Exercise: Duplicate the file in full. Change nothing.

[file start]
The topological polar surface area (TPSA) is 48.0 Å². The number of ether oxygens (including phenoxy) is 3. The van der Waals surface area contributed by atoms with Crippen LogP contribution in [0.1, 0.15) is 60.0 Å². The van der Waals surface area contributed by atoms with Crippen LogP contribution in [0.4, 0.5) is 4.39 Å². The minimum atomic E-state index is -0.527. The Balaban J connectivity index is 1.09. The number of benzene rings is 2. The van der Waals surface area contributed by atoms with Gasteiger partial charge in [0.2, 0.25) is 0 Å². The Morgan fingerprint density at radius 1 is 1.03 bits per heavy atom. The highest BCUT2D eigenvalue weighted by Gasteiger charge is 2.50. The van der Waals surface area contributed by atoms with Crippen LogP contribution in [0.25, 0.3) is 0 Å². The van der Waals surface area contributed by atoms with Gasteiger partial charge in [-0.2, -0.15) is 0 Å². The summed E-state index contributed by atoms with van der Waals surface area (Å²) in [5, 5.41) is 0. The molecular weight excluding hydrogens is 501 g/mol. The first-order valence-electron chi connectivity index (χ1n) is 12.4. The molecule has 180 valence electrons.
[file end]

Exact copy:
The topological polar surface area (TPSA) is 48.0 Å². The number of ether oxygens (including phenoxy) is 3. The van der Waals surface area contributed by atoms with Crippen LogP contribution in [0.1, 0.15) is 60.0 Å². The van der Waals surface area contributed by atoms with Crippen LogP contribution in [0.4, 0.5) is 4.39 Å². The minimum atomic E-state index is -0.527. The Balaban J connectivity index is 1.09. The number of benzene rings is 2. The van der Waals surface area contributed by atoms with Gasteiger partial charge in [0.2, 0.25) is 0 Å². The Morgan fingerprint density at radius 1 is 1.03 bits per heavy atom. The highest BCUT2D eigenvalue weighted by Gasteiger charge is 2.50. The van der Waals surface area contributed by atoms with Crippen LogP contribution in [0.25, 0.3) is 0 Å². The van der Waals surface area contributed by atoms with Gasteiger partial charge in [-0.2, -0.15) is 0 Å². The summed E-state index contributed by atoms with van der Waals surface area (Å²) in [5, 5.41) is 0. The molecular weight excluding hydrogens is 501 g/mol. The first-order valence-electron chi connectivity index (χ1n) is 12.4. The molecule has 180 valence electrons.